The Forager Children Interdisciplinary Studies Group was founded in 2016 by Sheina Lew-Levy, Noa Lavi, Rachel Reckin, and Kate Ellis-Davies at the University of Cambridge. We are interested in the pasts, presents, and futures of hunter-gatherer children and childhood, with a particular focus on learning.
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Noa Lavi holds a PhD in Anthropology from the University of Haifa. She holds a BA in Archaeology from Tel-Aviv University and a MA in Anthropology from the University of Haifa. She studies hunting and gathering people in India, focusing on people’s experience and social relationships in light of development intervention, assimilation pressure and school education. Read more about Noa’s work here.
Sheina Lew-Levy holds a PhD in Psychology from the University of Cambridge. Sheina is currently a postdoctoral researcher in the department of psychology at Simon Fraser University. Her research focuses on social learning and play among BaYaka and Hadza forager children. You can read more about her past and present work here.
Rachel Reckin holds a PhD in Archaeology from the University of Cambridge. She holds a MA in Anthropology from the University of Wyoming, and was formerly an archaeologist for the US Forest Service. Her research interests include prehistoric human adaptations to high altitudes, variation in lithic technology, typology, paleoclimates, landscape archaeology, and hunter-gatherer ethnography. Learn more about Rachel here.
Dorsa Amir is an evolutionary anthropologist interested in how differing cultural and ecological environments shape the developing mind. She received her PhD from Yale University in 2018. She is a postdoctoral research fellow in the Boston College Department of Psychology. Her primary fieldwork is with the forager-horticulturalist Shuar of eastern Ecuador. Learn more about Dorsa’s work here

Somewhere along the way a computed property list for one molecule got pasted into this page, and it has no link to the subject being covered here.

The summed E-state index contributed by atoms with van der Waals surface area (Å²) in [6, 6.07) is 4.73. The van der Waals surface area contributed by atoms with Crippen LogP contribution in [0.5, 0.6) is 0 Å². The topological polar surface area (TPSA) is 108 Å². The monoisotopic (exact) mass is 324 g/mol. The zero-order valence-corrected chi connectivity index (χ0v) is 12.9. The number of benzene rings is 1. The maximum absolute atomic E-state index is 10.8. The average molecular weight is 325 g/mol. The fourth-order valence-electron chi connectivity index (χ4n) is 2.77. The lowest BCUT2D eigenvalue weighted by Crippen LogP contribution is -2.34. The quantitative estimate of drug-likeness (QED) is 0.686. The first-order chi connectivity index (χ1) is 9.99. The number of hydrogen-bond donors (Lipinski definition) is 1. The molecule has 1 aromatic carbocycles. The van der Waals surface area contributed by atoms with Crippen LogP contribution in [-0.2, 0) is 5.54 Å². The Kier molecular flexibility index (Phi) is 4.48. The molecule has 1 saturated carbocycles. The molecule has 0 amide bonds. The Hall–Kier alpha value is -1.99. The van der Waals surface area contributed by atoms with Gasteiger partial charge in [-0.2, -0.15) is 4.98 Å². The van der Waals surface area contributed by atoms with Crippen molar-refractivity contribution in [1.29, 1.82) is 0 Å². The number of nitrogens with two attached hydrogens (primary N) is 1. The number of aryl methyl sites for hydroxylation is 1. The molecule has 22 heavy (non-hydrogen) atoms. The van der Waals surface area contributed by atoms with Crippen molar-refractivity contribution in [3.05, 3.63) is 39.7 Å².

, and follow her on twitter.
Aishah Ali studied Psychological and Behavioural Sciences at the University of Cambridge which allowed her to gain insight into the way that psychology overlaps with a range of fields including education, biological anthropology and sociology. She currently works as a private tutor for GCSE and A-level students. Her research interests lie within the realm of education and she is particularly fascinated by the way that children from varied backgrounds learn within a school setting.
Stephen Kissler holds a PhD in Applied Mathematics at the University of Cambridge. He holds BS and MS degrees in Applied Mathematics from the University of Colorado Boulder. He is interested in the transmission of things — be they pathogens, objects, or ideas. His current projects include modelling the spatial transmission of pandemic influenza, projecting the costs of hepatitis C treatment, and characterising how children in hunter-gatherer societies teach one another.